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No Water, No Toilet Paper, No Tampons: How the US Treats Border Detainees

Alba Quiñones Flores started her period the first week that she was in the custody of US Customs and Border Protection. Every morning, a guard delivered sanitary napkins to her cell of 20 women—but only four or five pads for all of them. Quiñones couldn't scramble to the door fast enough to claim one. She'd injured her ankle crossing the Mexican border before CBP picked her up near Falfurrias, Texas, and she still hadn't received first aid. Read more >

Napa corrections office to limit immigration help with feds

Howard Bailey joined the U.S. Navy straight out of high school in Brooklyn figuring he would see the world. He didn't expect to end up back in his native Jamaica, raising pigs and barely getting by in the poor village of his childhood.

The 43-year-old father of two was deported in May 2012 from the U.S. to his Caribbean homeland because he was convicted of a marijuana-related felony drug charge in 1997 — despite the four years he served in the Navy, including a few months on a supply ship during the first Gulf War. Read more >

Obama calls spike in children crossing border 'urgent' situation

President Barack Obama on Monday called the spike in children and teenagers caught crossing the U.S.-Mexico border alone in recent months an "urgent humanitarian situation," bringing in FEMA to coordinate federal efforts to provide their housing, transportation and medical care. Read more >

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Arizona wants to watch Mexico with an army of radar towers

Bob Worsley’s first run for elected office might as well have been rigged. As the founder of SkyMall — the catalog tucked into airline passenger-seat pockets — he was wealthy enough to loan nearly $200,000 to his Republican primary campaign. Read more >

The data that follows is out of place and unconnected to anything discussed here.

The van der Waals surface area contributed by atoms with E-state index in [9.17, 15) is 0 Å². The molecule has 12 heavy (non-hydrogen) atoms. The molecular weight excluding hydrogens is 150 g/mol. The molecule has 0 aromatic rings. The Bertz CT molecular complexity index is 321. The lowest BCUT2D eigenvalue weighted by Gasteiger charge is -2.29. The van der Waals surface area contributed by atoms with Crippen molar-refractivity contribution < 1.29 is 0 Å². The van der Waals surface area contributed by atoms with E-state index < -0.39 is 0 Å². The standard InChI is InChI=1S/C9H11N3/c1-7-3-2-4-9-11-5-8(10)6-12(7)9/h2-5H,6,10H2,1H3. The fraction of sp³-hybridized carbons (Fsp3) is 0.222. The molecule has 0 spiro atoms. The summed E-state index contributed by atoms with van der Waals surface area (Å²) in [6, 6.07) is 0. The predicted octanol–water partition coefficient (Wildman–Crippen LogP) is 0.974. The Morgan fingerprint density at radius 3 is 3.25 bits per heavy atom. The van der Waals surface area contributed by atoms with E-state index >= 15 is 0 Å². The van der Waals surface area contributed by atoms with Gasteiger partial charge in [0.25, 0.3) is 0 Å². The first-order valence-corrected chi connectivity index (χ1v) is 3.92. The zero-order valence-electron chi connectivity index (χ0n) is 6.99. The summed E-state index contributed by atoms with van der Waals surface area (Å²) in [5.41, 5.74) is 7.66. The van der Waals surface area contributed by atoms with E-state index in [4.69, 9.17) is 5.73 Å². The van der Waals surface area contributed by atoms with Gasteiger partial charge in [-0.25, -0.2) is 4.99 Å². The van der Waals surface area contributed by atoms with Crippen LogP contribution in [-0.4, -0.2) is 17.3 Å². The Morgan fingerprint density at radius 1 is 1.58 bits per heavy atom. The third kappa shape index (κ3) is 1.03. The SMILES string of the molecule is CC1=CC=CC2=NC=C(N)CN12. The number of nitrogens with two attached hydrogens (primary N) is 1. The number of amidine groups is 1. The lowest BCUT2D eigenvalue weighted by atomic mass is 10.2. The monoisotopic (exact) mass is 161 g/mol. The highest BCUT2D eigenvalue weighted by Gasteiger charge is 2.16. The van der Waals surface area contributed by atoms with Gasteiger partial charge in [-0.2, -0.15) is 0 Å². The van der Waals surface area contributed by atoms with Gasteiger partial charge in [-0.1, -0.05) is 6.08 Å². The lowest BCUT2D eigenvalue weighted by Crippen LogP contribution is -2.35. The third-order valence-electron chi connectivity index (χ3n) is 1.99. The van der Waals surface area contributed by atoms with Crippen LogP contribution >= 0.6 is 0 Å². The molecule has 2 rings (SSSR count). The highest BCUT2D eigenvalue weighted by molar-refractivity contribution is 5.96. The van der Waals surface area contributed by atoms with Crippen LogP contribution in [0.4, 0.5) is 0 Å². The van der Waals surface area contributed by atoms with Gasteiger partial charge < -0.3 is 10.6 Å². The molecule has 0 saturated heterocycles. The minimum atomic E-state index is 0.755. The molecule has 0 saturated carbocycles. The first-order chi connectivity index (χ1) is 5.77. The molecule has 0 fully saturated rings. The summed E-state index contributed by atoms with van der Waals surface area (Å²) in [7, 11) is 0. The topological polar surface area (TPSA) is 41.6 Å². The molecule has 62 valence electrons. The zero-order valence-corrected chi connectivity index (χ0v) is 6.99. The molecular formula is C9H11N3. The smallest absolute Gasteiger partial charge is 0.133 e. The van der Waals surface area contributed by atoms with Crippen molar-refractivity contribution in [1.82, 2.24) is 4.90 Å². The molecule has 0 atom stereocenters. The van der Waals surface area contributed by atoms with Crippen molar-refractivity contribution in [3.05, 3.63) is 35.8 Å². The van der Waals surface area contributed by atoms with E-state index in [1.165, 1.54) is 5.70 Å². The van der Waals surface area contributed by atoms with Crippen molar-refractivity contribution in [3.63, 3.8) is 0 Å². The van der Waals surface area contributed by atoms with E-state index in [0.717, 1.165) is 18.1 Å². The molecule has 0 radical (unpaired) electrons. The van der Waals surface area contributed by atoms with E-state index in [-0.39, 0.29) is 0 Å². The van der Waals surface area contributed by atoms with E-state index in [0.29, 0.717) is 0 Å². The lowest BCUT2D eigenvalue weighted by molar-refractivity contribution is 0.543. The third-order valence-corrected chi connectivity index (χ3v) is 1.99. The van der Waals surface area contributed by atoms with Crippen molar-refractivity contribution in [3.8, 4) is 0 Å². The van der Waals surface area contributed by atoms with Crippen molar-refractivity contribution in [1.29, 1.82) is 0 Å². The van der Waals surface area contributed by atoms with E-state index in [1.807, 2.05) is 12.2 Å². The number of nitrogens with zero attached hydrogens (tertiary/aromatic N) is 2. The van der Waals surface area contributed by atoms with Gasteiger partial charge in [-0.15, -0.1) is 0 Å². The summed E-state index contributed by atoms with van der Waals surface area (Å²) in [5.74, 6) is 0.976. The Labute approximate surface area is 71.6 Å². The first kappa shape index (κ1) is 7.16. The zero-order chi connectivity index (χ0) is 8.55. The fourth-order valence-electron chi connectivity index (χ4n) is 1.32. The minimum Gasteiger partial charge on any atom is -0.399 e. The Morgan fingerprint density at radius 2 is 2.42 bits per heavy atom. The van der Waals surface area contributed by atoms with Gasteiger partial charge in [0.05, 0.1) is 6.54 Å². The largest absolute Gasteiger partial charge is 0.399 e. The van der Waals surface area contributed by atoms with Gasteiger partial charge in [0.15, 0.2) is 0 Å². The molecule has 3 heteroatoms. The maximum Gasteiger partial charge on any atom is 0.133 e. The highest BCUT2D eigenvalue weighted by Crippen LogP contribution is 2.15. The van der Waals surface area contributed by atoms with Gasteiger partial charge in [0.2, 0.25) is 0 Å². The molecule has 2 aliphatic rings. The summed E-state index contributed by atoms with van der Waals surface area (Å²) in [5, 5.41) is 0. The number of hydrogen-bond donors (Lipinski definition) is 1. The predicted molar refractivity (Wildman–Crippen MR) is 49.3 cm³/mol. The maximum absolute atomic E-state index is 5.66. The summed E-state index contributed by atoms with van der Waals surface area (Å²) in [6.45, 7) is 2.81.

Flood of child migrants a neglected challenge

As Congress dithers over immigration reform, the children of Central America aren’t waiting.

The past few years have seen a steady rise in the number of teenagers and younger boys and girls crossing the Southwest border unaccompanied by their parents or adult relatives. Many are fleeing drug and gang-related violence in nations like Honduras, Guatemala and El Salvador. But many also have family in the United States, and sometimes walk across the long land bridges with phone numbers in hand. Read more >

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Meet The Companies That Just Promised To Pull 60 Million Dollars From Private Prisons

Three investment groups announced this week that they will divest from the two major private prison corporations that constitute a massive share of America’s prison-industrial complex. Read more >

Probe: DHS watchdog cozy with officials, altered reports as he sought top job

The top watchdog for the Department of Homeland Security altered and delayed investigations at the request of senior administration officials, compromising his independent role as an inspector general, according to a new report from a Senate oversight panel.

Charles K. Read more >

More Deportations Follow Minor Crimes, Records Show

With the Obama administration deporting illegal immigrants at a record pace, the president has said the government is going after “criminals, gang bangers, people who are hurting the community, not after students, not after folks who are here just because they’re trying to figure out how to feed their families.” Read more >

Under Operation Streamline, fast-track proceedings for [sic] illegal immigrants

TUCSON — Eight men in clothes dirtied by their desert journey rise from their seats and approach the bench.

They wear no belts or shoelaces. They are chained around the waist, shackled by their ankles, cuffed at the wrists. They pad across the gray carpet under the recessed lighting in the William D. Browning Special Proceedings Courtroom. Read more >

Boehner Doubts Immigration Bill Will Pass in 2014

WASHINGTON — The yearlong effort to overhaul the nation’s immigration laws, which had the support of President Obama, Republican leaders and much of American business and labor, was seriously imperiled on Thursday when Speaker John A. Boehner conceded that it was unlikely he could pass a bill.

His pronouncement, amid mounting resistance from conservatives, significantly narrowed the window for success this year and left it to Mr. Obama to win the trust of balking Republicans. Read more >

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